So, I am tending to believe it happened in 1845. I have seen some records now. I can't really think anything else. But that is my own personal opinion of it, of course. Smile


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Savannah
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PostSubject: Re: One of the cool things...   Sun Nov 21, 2010 9:41 pm

Interesting, interesting. Thanks, MissOleson.
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PostSubject: Re: One of the cool things...   Mon Nov 22, 2010 12:40 am

You did an outstanding work, MissOleson. You are a erson who wants to reach the truth and that's great for an historian or a genealogist. Congrats for your interest in family records and archives; if there were no persons like yuo, we would never know anything about our pasts.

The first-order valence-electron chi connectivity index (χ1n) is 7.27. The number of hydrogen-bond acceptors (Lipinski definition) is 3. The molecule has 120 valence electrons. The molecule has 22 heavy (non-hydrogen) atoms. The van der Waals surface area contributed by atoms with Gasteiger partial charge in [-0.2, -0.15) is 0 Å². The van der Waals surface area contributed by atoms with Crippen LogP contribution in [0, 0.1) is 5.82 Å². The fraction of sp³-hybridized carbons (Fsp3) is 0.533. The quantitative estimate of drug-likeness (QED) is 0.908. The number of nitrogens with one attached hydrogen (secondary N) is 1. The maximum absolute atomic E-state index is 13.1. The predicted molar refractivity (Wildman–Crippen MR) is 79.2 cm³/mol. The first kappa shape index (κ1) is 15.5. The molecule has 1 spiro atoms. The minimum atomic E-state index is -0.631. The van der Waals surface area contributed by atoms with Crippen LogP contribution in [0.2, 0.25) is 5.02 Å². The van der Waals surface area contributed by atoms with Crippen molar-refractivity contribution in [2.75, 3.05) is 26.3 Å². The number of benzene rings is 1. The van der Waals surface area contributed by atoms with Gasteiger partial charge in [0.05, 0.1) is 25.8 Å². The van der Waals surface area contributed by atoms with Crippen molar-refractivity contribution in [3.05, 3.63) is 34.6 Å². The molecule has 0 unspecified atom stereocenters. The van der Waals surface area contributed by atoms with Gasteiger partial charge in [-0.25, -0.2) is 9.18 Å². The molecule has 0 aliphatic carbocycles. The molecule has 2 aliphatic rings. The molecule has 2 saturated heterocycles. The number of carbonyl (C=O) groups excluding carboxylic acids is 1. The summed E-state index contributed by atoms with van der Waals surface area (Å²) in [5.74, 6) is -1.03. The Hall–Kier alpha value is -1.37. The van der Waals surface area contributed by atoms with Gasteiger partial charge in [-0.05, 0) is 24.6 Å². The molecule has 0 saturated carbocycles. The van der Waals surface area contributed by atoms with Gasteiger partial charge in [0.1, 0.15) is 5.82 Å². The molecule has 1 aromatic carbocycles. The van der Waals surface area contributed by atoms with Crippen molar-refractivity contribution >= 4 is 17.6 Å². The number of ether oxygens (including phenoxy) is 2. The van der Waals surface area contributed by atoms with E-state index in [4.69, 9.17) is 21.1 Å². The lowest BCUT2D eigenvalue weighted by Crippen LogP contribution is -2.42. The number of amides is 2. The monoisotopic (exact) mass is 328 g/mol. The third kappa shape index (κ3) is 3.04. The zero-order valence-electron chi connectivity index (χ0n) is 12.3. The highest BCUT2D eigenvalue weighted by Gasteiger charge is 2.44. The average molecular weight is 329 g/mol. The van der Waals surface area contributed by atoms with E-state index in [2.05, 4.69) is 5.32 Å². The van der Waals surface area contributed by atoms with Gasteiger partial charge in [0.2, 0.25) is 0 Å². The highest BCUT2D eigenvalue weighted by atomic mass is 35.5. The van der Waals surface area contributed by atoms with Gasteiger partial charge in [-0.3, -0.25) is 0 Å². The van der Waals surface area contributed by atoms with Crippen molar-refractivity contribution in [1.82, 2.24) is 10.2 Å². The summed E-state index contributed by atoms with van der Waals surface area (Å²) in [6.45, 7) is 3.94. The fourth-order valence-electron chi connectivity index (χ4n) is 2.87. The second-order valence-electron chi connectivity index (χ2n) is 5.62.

I tend to believe that the accident happened in 1845, but the family maybe believed that Henry Quinner had died in 1844. As you've said previously, maybe he left his family behind for working purposes in 1844 and they wouldn't saw him any more .

Vanesa. scratchead